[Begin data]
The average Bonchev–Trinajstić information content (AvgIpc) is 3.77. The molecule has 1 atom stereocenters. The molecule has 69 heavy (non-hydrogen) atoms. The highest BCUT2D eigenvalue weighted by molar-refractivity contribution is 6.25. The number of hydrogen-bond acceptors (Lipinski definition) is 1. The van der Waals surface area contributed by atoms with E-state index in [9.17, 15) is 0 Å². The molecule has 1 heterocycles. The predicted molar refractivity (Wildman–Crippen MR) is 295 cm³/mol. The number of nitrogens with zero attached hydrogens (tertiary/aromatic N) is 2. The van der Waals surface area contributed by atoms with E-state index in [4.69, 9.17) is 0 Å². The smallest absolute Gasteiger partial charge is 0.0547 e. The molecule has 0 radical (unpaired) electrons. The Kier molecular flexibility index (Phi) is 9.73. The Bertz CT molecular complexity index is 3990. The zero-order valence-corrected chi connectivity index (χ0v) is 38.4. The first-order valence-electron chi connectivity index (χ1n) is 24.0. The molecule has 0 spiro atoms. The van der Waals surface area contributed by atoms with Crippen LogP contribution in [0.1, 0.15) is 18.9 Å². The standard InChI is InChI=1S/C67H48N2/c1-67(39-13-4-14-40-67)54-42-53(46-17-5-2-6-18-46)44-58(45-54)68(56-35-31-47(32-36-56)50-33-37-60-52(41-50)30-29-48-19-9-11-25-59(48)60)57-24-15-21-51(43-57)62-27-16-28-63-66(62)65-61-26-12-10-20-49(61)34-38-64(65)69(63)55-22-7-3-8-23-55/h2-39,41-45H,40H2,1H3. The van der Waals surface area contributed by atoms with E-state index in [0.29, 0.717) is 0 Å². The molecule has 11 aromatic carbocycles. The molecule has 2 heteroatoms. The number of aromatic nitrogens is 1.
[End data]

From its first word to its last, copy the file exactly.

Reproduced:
The average Bonchev–Trinajstić information content (AvgIpc) is 3.77. The molecule has 1 atom stereocenters. The molecule has 69 heavy (non-hydrogen) atoms. The highest BCUT2D eigenvalue weighted by molar-refractivity contribution is 6.25. The number of hydrogen-bond acceptors (Lipinski definition) is 1. The van der Waals surface area contributed by atoms with E-state index in [9.17, 15) is 0 Å². The molecule has 1 heterocycles. The predicted molar refractivity (Wildman–Crippen MR) is 295 cm³/mol. The number of nitrogens with zero attached hydrogens (tertiary/aromatic N) is 2. The van der Waals surface area contributed by atoms with E-state index in [4.69, 9.17) is 0 Å². The smallest absolute Gasteiger partial charge is 0.0547 e. The molecule has 0 radical (unpaired) electrons. The Kier molecular flexibility index (Phi) is 9.73. The Bertz CT molecular complexity index is 3990. The zero-order valence-corrected chi connectivity index (χ0v) is 38.4. The first-order valence-electron chi connectivity index (χ1n) is 24.0. The molecule has 0 spiro atoms. The van der Waals surface area contributed by atoms with Crippen LogP contribution in [0.1, 0.15) is 18.9 Å². The standard InChI is InChI=1S/C67H48N2/c1-67(39-13-4-14-40-67)54-42-53(46-17-5-2-6-18-46)44-58(45-54)68(56-35-31-47(32-36-56)50-33-37-60-52(41-50)30-29-48-19-9-11-25-59(48)60)57-24-15-21-51(43-57)62-27-16-28-63-66(62)65-61-26-12-10-20-49(61)34-38-64(65)69(63)55-22-7-3-8-23-55/h2-39,41-45H,40H2,1H3. The van der Waals surface area contributed by atoms with E-state index in [0.29, 0.717) is 0 Å². The molecule has 11 aromatic carbocycles. The molecule has 2 heteroatoms. The number of aromatic nitrogens is 1.